Real frugalistas know that you should start next year’s holiday shopping the day after Christmas. But let’s face it: Not everyone is in the mood. For me, starting after Labor Day is early enough, unless I spot some perfect and irresistible item in May.
The thing about early holiday shopping is that you have the time to think about purchases and, better yet, to budget for them. You don’t have to blow your credit limit all in one month.
The National Retail Federation estimates that consumers ages 45 to 64 will spend more than $600 on Christmas gifts every year. And that doesn’t include things like decorations. The study also shows that 38 percent of consumers start their Christmas shopping before November, which they estimate saves them an average of nearly $400 total by shopping wisely and taking advantage of early discounts.
Here are some tips, gleaned from experts in the area of wise shopping:
1. Start watching sale flyers. That electronic gadget your husband has been craving might go on sale in October. Cruise some stores to see who has the best prices on whatever you’re seeking. And don’t forget about Amazon Prime Day – it’s like Black Friday before Black Friday. You might score a deal that saves you hundreds!
If you aren’t currently a Prime member, you can be (free) for 30 days. Sign up here and get in on the Prime Day deals.
2. Don’t go anywhere without your list. It should include the names of everyone for whom you have to buy. Beside each name, put down an idea or two — don’t be too intent on just one possibility.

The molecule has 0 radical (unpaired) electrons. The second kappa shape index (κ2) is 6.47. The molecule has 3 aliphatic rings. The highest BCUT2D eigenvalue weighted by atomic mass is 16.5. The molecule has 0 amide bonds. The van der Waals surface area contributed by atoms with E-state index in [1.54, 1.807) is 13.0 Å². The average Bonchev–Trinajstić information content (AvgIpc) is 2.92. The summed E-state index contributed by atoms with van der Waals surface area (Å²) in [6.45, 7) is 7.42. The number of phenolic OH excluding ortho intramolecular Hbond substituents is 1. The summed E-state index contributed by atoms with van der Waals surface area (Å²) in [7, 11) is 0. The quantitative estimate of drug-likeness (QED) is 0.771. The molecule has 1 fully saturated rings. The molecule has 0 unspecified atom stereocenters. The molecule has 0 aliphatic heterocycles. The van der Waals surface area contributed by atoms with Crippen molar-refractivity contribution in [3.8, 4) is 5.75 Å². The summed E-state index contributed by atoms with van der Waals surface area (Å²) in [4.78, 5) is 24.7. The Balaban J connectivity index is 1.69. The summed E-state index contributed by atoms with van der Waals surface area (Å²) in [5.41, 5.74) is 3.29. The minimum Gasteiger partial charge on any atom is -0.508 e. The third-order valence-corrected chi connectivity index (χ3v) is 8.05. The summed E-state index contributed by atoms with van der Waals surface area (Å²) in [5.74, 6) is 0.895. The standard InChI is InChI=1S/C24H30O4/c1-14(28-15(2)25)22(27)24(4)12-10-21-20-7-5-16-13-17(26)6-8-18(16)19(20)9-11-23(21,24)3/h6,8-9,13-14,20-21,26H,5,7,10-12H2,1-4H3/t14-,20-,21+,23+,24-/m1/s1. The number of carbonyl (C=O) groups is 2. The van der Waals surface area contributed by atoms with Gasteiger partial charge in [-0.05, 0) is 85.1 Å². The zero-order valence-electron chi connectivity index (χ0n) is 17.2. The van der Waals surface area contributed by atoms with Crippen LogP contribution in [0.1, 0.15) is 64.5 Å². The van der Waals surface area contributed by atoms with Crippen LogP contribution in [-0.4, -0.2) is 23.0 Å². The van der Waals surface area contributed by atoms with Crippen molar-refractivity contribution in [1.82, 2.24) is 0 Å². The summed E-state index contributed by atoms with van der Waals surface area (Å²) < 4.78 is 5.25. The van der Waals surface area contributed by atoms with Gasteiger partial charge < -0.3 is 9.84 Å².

3. Set a budget. Maybe you will spend $100 on your hubby, but only $25 on everyone else (or whatever limit you want). Be realistic about what you can buy for that amount, in case you need to readjust it.
4. Keep track of what you buy. It’s easy to tuck away that sweater for Mom and then forget you bought it until you go to tally up things before wrapping. A running list of purchases will keep you from buying duplicates, especially if you have a lot of folks to buy for. (Check out our tips for putting together a gift closet that really works for you.)
5. Check out arts and crafts fairs that happen all autumn for unique and special items that will say “I thought of you” instead of “I found this.” Also check out those marketplaces that carry antiques, collectibles and tons of quirky, unique and unusual items.
6. Keep your final list of what you bought and for whom it was purchased. That way, next year, you won’t wonder, “Didn’t I get Grandpa a cardigan last year?” You’ll have it in writing.
So shop early, shop smart, and save money. That’s your gift to yourself.
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